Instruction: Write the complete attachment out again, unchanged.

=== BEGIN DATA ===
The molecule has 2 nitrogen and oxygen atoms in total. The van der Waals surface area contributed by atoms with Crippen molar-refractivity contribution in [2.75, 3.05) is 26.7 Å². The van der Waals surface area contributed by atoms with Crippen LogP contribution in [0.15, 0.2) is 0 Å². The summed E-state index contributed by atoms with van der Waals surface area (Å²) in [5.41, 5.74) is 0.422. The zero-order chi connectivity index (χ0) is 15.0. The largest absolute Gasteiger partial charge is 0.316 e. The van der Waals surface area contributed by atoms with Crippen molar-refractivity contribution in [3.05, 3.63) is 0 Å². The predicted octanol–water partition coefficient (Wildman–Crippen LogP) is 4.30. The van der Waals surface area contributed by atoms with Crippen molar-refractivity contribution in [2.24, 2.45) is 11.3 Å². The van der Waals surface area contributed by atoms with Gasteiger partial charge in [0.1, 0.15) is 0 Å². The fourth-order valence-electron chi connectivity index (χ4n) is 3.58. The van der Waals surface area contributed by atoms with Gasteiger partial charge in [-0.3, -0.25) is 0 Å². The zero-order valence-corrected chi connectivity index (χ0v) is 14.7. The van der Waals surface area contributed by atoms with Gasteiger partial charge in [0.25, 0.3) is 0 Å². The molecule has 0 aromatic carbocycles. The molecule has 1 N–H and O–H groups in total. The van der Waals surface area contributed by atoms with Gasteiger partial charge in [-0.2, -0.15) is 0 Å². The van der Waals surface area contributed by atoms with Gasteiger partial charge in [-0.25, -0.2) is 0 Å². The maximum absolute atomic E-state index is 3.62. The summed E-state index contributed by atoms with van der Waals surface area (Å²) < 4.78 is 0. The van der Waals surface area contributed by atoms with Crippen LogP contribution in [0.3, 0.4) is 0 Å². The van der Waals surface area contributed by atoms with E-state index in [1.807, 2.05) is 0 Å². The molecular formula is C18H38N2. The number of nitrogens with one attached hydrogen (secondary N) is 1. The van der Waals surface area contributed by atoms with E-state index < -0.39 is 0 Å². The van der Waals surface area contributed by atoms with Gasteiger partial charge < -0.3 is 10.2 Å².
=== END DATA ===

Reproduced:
The molecule has 2 nitrogen and oxygen atoms in total. The van der Waals surface area contributed by atoms with Crippen molar-refractivity contribution in [2.75, 3.05) is 26.7 Å². The van der Waals surface area contributed by atoms with Crippen LogP contribution in [0.15, 0.2) is 0 Å². The summed E-state index contributed by atoms with van der Waals surface area (Å²) in [5.41, 5.74) is 0.422. The zero-order chi connectivity index (χ0) is 15.0. The largest absolute Gasteiger partial charge is 0.316 e. The van der Waals surface area contributed by atoms with Crippen molar-refractivity contribution in [3.05, 3.63) is 0 Å². The predicted octanol–water partition coefficient (Wildman–Crippen LogP) is 4.30. The van der Waals surface area contributed by atoms with Crippen molar-refractivity contribution in [2.24, 2.45) is 11.3 Å². The van der Waals surface area contributed by atoms with Gasteiger partial charge in [0.1, 0.15) is 0 Å². The fourth-order valence-electron chi connectivity index (χ4n) is 3.58. The van der Waals surface area contributed by atoms with Gasteiger partial charge in [-0.3, -0.25) is 0 Å². The zero-order valence-corrected chi connectivity index (χ0v) is 14.7. The van der Waals surface area contributed by atoms with Gasteiger partial charge in [0.25, 0.3) is 0 Å². The molecule has 0 aromatic carbocycles. The molecule has 1 N–H and O–H groups in total. The van der Waals surface area contributed by atoms with Gasteiger partial charge in [-0.2, -0.15) is 0 Å². The van der Waals surface area contributed by atoms with Gasteiger partial charge in [-0.25, -0.2) is 0 Å². The maximum absolute atomic E-state index is 3.62. The summed E-state index contributed by atoms with van der Waals surface area (Å²) < 4.78 is 0. The van der Waals surface area contributed by atoms with Crippen LogP contribution in [0.3, 0.4) is 0 Å². The van der Waals surface area contributed by atoms with E-state index in [1.807, 2.05) is 0 Å². The molecular formula is C18H38N2. The number of nitrogens with one attached hydrogen (secondary N) is 1. The van der Waals surface area contributed by atoms with E-state index < -0.39 is 0 Å². The van der Waals surface area contributed by atoms with Gasteiger partial charge < -0.3 is 10.2 Å².